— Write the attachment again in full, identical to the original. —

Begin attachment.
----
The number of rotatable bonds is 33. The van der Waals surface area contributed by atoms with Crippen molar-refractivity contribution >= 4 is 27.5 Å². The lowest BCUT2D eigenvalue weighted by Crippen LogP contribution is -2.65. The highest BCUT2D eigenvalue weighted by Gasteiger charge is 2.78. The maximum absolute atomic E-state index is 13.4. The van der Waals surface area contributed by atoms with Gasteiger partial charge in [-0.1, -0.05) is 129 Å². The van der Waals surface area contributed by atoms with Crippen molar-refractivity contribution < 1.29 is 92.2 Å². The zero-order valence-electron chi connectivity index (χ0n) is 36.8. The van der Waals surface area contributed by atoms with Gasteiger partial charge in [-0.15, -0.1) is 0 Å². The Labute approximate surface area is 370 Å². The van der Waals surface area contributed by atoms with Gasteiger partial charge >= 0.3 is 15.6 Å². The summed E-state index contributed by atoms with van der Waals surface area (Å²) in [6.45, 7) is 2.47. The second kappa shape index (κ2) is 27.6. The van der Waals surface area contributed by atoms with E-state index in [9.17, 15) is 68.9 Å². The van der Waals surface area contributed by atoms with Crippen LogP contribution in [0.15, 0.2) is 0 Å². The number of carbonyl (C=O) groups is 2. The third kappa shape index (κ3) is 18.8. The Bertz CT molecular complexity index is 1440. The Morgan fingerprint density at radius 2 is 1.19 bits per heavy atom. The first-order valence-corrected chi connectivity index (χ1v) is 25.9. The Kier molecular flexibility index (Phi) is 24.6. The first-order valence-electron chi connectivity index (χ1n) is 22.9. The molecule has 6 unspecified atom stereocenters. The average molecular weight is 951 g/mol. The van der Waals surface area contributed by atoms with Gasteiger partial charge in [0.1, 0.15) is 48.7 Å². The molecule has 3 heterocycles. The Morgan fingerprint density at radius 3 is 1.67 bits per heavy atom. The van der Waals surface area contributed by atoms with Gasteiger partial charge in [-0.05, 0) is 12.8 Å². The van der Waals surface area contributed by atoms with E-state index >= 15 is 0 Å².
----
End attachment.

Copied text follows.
The number of rotatable bonds is 33. The van der Waals surface area contributed by atoms with Crippen molar-refractivity contribution >= 4 is 27.5 Å². The lowest BCUT2D eigenvalue weighted by Crippen LogP contribution is -2.65. The highest BCUT2D eigenvalue weighted by Gasteiger charge is 2.78. The maximum absolute atomic E-state index is 13.4. The van der Waals surface area contributed by atoms with Gasteiger partial charge in [-0.1, -0.05) is 129 Å². The van der Waals surface area contributed by atoms with Crippen molar-refractivity contribution < 1.29 is 92.2 Å². The zero-order valence-electron chi connectivity index (χ0n) is 36.8. The van der Waals surface area contributed by atoms with Gasteiger partial charge in [-0.15, -0.1) is 0 Å². The Labute approximate surface area is 370 Å². The van der Waals surface area contributed by atoms with Gasteiger partial charge >= 0.3 is 15.6 Å². The summed E-state index contributed by atoms with van der Waals surface area (Å²) in [6.45, 7) is 2.47. The second kappa shape index (κ2) is 27.6. The van der Waals surface area contributed by atoms with E-state index in [9.17, 15) is 68.9 Å². The van der Waals surface area contributed by atoms with Crippen LogP contribution in [0.15, 0.2) is 0 Å². The number of carbonyl (C=O) groups is 2. The third kappa shape index (κ3) is 18.8. The Bertz CT molecular complexity index is 1440. The Morgan fingerprint density at radius 2 is 1.19 bits per heavy atom. The first-order valence-corrected chi connectivity index (χ1v) is 25.9. The Kier molecular flexibility index (Phi) is 24.6. The first-order valence-electron chi connectivity index (χ1n) is 22.9. The molecule has 6 unspecified atom stereocenters. The average molecular weight is 951 g/mol. The van der Waals surface area contributed by atoms with Gasteiger partial charge in [0.1, 0.15) is 48.7 Å². The molecule has 3 heterocycles. The Morgan fingerprint density at radius 3 is 1.67 bits per heavy atom. The van der Waals surface area contributed by atoms with Gasteiger partial charge in [-0.05, 0) is 12.8 Å². The van der Waals surface area contributed by atoms with E-state index >= 15 is 0 Å².